Security researchers find backdoor in Chinese IoT devices
Security researchers find backdoor in Chinese IoT devices
Security researchers find backdoor in Chinese IoT devices

Security researchers find backdoor in Chinese IoT devices

Backdoor leaves IoT devices open to exploitation by hackers and others

Security researchers at IT security company Trustwave have discovered Chinese Internet of Things (IoT) devices containing a hidden backdoor.

According to a blog post, the issue affects numerous DblTek branded devices.The backdoor exists in the Telnet admin interface of DblTek-branded devices.

This backdoor enables access by the manufacturer, but leaves the devices open to exploitation by others. Despite the researchers following responsible disclosure processes and alerting the manufacturer, it remains exposed.

The devices use a simple ‘challenge and response’ mechanism to allow remote access. But researchers found that this was fundamentally flawed, in that it is not essential for a remote user to have knowledge of any secret or password, besides the challenge itself and knowledge of the protocol/computation used.

The problem allows a remote attacker to gain a shell with root privileges on the affected device. The issue was first identified in an eight-port DblTek VoIP GSM Gateway, however, a number other devices are also believed to be vulnerable.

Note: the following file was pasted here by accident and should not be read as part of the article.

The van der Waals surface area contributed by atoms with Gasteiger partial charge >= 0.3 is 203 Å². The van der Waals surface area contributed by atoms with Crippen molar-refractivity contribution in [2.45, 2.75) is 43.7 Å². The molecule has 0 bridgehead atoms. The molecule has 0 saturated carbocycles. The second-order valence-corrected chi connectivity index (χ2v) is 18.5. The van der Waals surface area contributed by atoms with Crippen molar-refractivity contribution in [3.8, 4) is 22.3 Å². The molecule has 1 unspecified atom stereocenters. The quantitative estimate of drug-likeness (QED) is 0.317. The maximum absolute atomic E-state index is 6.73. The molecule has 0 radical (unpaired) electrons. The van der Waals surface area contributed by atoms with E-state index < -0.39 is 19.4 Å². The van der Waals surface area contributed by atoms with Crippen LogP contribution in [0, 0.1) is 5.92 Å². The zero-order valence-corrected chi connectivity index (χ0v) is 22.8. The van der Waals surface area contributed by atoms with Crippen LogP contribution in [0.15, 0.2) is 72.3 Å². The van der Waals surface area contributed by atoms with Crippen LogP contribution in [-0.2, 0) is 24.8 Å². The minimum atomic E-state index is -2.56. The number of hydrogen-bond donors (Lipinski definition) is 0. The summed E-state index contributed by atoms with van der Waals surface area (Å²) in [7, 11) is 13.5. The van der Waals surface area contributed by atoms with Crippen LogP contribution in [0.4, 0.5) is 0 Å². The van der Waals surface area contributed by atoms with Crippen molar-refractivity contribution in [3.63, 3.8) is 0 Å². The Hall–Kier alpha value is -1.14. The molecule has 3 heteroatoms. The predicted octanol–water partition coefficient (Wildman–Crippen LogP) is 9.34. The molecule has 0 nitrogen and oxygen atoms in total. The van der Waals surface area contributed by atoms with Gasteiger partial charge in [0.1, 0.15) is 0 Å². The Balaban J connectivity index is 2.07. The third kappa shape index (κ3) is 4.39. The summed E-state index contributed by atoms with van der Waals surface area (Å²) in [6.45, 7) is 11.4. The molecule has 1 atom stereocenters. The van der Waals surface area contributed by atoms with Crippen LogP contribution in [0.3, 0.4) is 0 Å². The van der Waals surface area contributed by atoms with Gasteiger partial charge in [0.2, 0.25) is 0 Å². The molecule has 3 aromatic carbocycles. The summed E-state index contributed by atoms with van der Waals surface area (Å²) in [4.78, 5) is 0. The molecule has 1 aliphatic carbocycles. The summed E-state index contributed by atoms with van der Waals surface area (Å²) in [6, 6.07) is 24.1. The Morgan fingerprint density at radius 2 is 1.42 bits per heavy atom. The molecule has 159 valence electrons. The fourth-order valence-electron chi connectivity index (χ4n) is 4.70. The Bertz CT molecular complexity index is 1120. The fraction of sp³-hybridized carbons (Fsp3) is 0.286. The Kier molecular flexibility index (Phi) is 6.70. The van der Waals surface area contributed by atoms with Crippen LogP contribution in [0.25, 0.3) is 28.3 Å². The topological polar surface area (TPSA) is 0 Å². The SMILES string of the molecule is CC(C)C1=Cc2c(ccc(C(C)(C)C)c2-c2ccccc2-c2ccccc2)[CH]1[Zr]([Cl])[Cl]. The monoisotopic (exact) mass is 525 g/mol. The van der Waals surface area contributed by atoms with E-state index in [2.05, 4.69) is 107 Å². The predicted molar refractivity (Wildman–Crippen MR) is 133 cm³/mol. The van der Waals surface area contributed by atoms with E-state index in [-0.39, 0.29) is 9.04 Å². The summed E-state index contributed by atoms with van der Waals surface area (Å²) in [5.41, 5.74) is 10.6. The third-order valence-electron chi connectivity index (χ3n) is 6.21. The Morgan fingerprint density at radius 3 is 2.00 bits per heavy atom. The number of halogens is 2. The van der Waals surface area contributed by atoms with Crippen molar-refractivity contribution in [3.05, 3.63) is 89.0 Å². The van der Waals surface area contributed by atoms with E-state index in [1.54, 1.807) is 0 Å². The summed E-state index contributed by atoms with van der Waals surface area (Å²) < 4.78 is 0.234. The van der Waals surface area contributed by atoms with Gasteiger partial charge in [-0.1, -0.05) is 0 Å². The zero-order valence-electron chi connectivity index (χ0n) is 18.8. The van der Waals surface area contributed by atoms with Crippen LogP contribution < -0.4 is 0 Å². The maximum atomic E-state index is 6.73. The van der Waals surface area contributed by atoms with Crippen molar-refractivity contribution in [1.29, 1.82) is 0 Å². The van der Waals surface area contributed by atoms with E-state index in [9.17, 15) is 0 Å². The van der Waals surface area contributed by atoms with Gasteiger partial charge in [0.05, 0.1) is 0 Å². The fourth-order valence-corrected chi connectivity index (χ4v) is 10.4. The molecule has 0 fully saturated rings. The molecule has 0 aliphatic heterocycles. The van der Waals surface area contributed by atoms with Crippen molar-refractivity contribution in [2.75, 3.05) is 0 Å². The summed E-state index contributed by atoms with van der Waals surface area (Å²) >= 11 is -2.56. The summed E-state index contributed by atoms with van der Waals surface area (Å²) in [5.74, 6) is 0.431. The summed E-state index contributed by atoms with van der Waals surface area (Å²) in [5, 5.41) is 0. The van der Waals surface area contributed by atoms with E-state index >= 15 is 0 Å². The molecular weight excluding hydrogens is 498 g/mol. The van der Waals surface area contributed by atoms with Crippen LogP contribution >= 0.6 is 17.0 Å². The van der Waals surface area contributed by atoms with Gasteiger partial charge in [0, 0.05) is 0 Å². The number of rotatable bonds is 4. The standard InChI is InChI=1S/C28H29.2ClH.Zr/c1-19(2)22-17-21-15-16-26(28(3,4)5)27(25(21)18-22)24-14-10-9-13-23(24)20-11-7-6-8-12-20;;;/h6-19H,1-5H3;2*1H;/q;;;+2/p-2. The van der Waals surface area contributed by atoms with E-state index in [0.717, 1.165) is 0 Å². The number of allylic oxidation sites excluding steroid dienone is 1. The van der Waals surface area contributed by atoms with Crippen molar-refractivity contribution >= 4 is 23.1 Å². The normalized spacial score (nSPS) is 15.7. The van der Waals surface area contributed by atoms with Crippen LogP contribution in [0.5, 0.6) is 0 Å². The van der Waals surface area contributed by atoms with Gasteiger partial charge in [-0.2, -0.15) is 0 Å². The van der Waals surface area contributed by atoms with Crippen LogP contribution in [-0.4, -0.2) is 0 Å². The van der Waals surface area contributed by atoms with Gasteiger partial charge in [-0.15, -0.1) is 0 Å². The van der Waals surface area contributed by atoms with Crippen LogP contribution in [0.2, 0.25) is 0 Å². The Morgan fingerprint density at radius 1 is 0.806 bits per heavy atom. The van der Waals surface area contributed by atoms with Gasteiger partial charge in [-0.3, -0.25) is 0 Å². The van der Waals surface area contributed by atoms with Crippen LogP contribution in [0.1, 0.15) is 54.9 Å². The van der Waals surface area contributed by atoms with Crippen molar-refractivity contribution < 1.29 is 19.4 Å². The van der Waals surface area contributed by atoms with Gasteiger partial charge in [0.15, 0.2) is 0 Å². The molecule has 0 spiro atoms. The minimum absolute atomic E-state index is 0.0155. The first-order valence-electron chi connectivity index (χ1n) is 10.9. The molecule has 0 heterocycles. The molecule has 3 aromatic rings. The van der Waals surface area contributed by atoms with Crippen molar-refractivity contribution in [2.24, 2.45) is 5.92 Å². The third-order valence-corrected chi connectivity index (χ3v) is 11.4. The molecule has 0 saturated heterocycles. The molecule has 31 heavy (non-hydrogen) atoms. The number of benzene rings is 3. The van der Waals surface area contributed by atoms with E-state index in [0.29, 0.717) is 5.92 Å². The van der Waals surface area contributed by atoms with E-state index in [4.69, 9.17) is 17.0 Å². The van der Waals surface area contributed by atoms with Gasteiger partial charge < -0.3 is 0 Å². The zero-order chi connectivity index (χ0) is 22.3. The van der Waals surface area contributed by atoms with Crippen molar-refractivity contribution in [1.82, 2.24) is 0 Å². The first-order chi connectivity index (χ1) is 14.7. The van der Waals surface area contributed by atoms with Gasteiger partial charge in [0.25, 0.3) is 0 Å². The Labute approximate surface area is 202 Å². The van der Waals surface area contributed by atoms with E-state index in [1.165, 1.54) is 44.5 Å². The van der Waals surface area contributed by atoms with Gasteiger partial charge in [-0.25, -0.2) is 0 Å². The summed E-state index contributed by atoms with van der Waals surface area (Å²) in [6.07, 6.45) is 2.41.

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Flawed Chinese IoT devices, flawed response?

After researchers found the backdoor, the manufacturers responded by trying to make the backdoor more hidden, using a slightly harder challenge-response system, rather than closing it.

“It seems DblTek engineers did not understand that the issue is the presence of a flawed challenge response mechanism and not the difficulty of reverse engineering it,” said the researchers.

Zach Lanier, research director at IT security company Cylance told Internet of Business that this is not an isolated issue.

“Network devices from manufacturers all over the world have fallen prey to attackers time and time again – often by way of backdoor services and accounts. These backdoors are often present under the guise of providing “remote administration” or “support”, but occasionally for more nefarious purposes,” he said.

“What’s frustrating about this particular instance is the vendor’s response to Trustwave’s findings: ‘security through obscurity’ is not the way to go, nor is cutting off communications with researchers who are trying to disclose something. Trying to ‘hide’ something like this is what brings about the ‘Streisand Effect‘ – it will only draw more attention.”

“Chances are high that we’ll continue to see more of the same as far as backdoors go, especially as IoT-esque devices proliferate,” added Lanier.

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